The aim of this study is to establish the feasibility of adapting and delivering theraplay for Syrian refugee families in Istanbul, the cultural appropriateness of measures, context of the intervention, and preliminary trends on its suitability for this group. This follows an earlier study that explored the role of a range of parental factors in mediating and moderating the impact of pre- and post-migration trauma on refugee children. Children were screened for attachment difficulties from a school for Syrian refugee children in Istanbul and alloacted to either a ten-week theraplay or a waiting list group to receive the intervention at the end of the study.

Resilience Role of Religious Coping Strategies in Saudi Arabia Children

Nouf Alshehri (2017-2020)

The objective of this research is to investigate the role of family and community in protecting children from developing mental health problems. It also aims to understand the effect of positive religious coping on the protective value of family and community. It takes place in areas of law socioeconomic index because of the high rate of child mental health problems.

Creative Interventions with Syrian Refugee Children in British Schools

Virginia Kocik (2016-2020)

The refugee population in British schools is ever evolving – most recently with families fleeing Syria. There is a noticeable need to support the emotional wellbeing of these children as they adjust to their new lives in Britain. This piece of research explores how a creative-therapeutic group intervention can facilitate trauma reprocessing, as well as addressing emotional symptoms associated with war trauma.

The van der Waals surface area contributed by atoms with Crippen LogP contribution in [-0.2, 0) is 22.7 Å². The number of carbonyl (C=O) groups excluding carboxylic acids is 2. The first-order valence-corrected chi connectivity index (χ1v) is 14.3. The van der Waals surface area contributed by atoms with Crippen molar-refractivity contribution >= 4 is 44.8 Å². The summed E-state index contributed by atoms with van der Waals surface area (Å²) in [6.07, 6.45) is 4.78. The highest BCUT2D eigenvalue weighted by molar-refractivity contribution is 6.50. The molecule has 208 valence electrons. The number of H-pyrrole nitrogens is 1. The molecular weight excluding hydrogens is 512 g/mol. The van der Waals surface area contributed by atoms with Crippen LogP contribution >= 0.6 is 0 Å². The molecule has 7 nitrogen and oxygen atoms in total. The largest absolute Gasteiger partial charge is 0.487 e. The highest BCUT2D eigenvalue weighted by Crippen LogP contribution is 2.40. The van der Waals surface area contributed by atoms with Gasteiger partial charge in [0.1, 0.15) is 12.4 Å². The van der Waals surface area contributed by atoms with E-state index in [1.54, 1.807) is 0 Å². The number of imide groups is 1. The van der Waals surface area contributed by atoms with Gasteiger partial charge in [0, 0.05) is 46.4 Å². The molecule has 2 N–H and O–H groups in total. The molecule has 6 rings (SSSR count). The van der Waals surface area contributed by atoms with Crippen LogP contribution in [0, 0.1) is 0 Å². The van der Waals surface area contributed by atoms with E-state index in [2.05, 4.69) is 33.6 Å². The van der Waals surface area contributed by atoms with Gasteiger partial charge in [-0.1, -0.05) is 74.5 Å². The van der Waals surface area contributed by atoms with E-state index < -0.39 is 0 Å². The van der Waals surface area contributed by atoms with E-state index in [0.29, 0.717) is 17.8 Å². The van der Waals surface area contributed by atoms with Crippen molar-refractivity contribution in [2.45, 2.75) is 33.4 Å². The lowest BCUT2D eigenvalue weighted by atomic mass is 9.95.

Focus groups including parents, teachers and child refugees were used to gain the thoughts, feelings and ideas around this intervention, which will iinform the next stage of a feasibility study.

'Awareness of mental health well-being, problems and disorders'
Dr Alvina Ali, Consultant Child Psychiatrist, UK
'Anxiety management and nurturing techniques'
Anne Pickering, Independent Social Worker, UK
'Our Children, Our Future''
Dr Elias Anukwe, Consultant Child Psychiatrist, UK
'Protecting the Future'
Dr Elias Anukwe, Consultant Child Psychiatrist, UK
'Mental Health needs for Looked-After children'
Fatih Sobaci, PhD student, UK and Social Worker, Turkey
'Autism Spectrum Disorder (ASD)'
Dr Khalid Karim, Senior Lecturer in Child and Adolescent Psychiatry and Consultant Child Psychiatrist , UK
'Management of ASD'
Dr Khalid Karim, Senior Lecturer in Child and Adolescent Psychiatry and Consultant Child Psychiatrist , UK
'Left Behind Children in China'  
Luo Qinghong (Moli), Teacher of Department of Student Education, Chongqing University of Science and Technology, China
'Left Behind Children in China'  (Chinese)
Luo Qinghong (Moli), Teacher of Department of Student Education, Chongqing University of Science and Technology, China
'Self-Harm in Young Children
Dr Pallab Majumder, Consultant Child Psychiatrist, UK
'Self-Harm' - How can we help
Dr Pallab Majumder, Consultant Child Psychiatrist, UK
'Self-Harm' - Treatment and safety
Dr Pallab Majumder, Consultant Child Psychiatrist, UK
'Discussing Engagement' 
Praf Solanki (Community Psychiatric Nurse) & Idil Aden (Student Nurse), UK
'Helping refugee children' 
Seyda Eruyar, PhD Student, UK
'Helping refugee children' (Turkish)
Seyda Eruyar, PhD Student, UK
'School's role in promoting resilience in children' Part 1
Tania Hart,
Senior Lecturer Mental Heath, UK
'School's role in promoting resilience in children' Part 2
Tania Hart,
Senior Lecturer Mental Heath, University of Northampton, UK
Keeping Children Safe
Ejalal Jalal,
PhD Student, University of Leicester, UK
Sharing & Learning
Mark WaddingtonUK


Vostanis, P. (2017) Global child mental health: Emerging challenges and opportunities. Child & Adolescent Mental Health, 22, 4, 177-178.

Eruyar, S., Huemer, J. & Vostanis, P. (2017) How should child mental health services respond to the refugee crisis? Child & Adolescent Mental Health doi:1111/camh.12252

Getanda, E., Vostanis, P. & O'Reilly, M. (2017) Exploring the challenges of meetings child mental health needs through community engagement in Kenya. Child & Adolescent Mental Health, 22, 4, 201-208.